Zenith PI, 10th January 2018

Source: zenithpi.wordpress.com

High Court slashes success fee citing proportion of fees at risk – Litigation Futures

Posted January 8th, 2019 in accidents, fees, news, personal injuries, road traffic, solicitors by sally

‘A district judge failed to consider the risks that a claimant solicitor should have taken into account when entering into a conditional fee agreement (CFA) and so was wrong to award a 65% success fee, the High Court has ruled.’

Full Story

Litigation Futures, 7th January 2019

Source: www.litigationfutures.com

Trio of justice bills become law – Ministry of Justice

Posted December 20th, 2018 in bills, compensation, courts, judiciary, personal injuries, press releases, prisons by tracey

‘Justice Secretary David Gauke today spoke of his pride in a department “delivering real change”, after 3 important justice bills all became law on the same day (20 December 2018).’

Full press release

Ministry of Justice, 20th December 2018

Source: www.gov.uk/government/organisations/ministry-of-justice

A Practical Approach to Breach of Duty and Causation in Venous Thromboembolism Claims by Neil Thompson – No. 5 Chambers

Posted December 14th, 2018 in causation, doctors, medical treatment, negligence, news, personal injuries by sally

‘From our perspective, the first step should be to understand how competent medical professionals protect the patient against the risk of VTE. One starting point is to understand the control of VTE risk in patients admitted to hospital, although of course other primary care providers (GPs) have a corresponding duty to be alert to the risk of VTE within their practice.’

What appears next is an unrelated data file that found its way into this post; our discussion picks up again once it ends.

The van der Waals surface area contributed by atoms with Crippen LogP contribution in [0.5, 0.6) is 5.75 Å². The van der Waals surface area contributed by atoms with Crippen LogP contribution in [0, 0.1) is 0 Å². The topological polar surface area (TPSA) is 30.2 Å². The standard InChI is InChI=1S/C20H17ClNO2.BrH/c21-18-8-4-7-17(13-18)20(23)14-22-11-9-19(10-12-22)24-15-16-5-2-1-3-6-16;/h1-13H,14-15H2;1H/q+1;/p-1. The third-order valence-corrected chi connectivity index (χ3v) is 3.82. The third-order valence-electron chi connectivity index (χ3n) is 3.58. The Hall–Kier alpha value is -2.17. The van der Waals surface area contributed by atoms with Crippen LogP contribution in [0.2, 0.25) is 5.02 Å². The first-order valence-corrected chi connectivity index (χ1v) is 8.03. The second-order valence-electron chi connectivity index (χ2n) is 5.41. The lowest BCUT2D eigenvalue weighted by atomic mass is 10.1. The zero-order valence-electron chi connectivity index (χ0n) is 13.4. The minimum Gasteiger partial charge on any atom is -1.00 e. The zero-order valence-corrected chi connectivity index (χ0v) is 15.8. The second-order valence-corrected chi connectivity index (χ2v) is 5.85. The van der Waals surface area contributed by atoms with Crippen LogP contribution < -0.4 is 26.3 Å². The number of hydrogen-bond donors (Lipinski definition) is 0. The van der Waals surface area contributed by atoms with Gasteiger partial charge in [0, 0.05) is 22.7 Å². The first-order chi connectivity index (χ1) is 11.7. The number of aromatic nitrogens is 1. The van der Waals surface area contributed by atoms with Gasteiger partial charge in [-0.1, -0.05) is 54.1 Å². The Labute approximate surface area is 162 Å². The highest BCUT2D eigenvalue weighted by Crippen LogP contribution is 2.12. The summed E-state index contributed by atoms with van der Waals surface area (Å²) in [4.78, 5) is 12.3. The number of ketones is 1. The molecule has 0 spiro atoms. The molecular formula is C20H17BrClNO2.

Full Story

No. 5 Chambers, 3rd December 2018

Source: www.no5.com

Counterclaim Costs Conundrums – the application of QOCS to Defendants counterclaiming in personal injury – No. 5 Chambers

Posted December 12th, 2018 in civil procedure rules, costs, enforcement, news, personal injuries by sally

‘In County Courts around the country over the past year, it has become ‘fashionable’ to argue over the meaning of the word “proceedings” in CPR r.44.13. The essential question is whether a Defendant, by virtue of bringing a counterclaim including personal injury, is afforded QOCS protection against the Claimant such that any orders for costs made against him cannot be enforced. There are currently two contradictory cases on this point.’

Full Story

No. 5 Chambers, 19th November 2018

Source: www.no5.com

MoJ calls for evidence on new personal injury discount rate – Litigation Futures

‘The Ministry of Justice (MoJ) has issued a call for evidence on the new personal injury discount rate to be set under what will soon be the Civil Liability Act.’

Full Story

Litigation Futures, 10th December 2018

Source: www.litigationfutures.com

Ep. 56: Psychiatric harm and childbirth – Law Pod UK

Posted December 6th, 2018 in birth, hospitals, negligence, news, personal injuries, psychiatric damage by sally

‘Emma-Louise Fenelon talks with 1 Crown Office Row’s Suzanne Lambert about a recent High Court decision – YAH v Medway NHS Foundation Trust which addressed the issue of claims brought as a result of psychiatric harm arising out of childbirth.’

Full Story

Law Pod UK, 3rd December 2018

Source: audioboom.com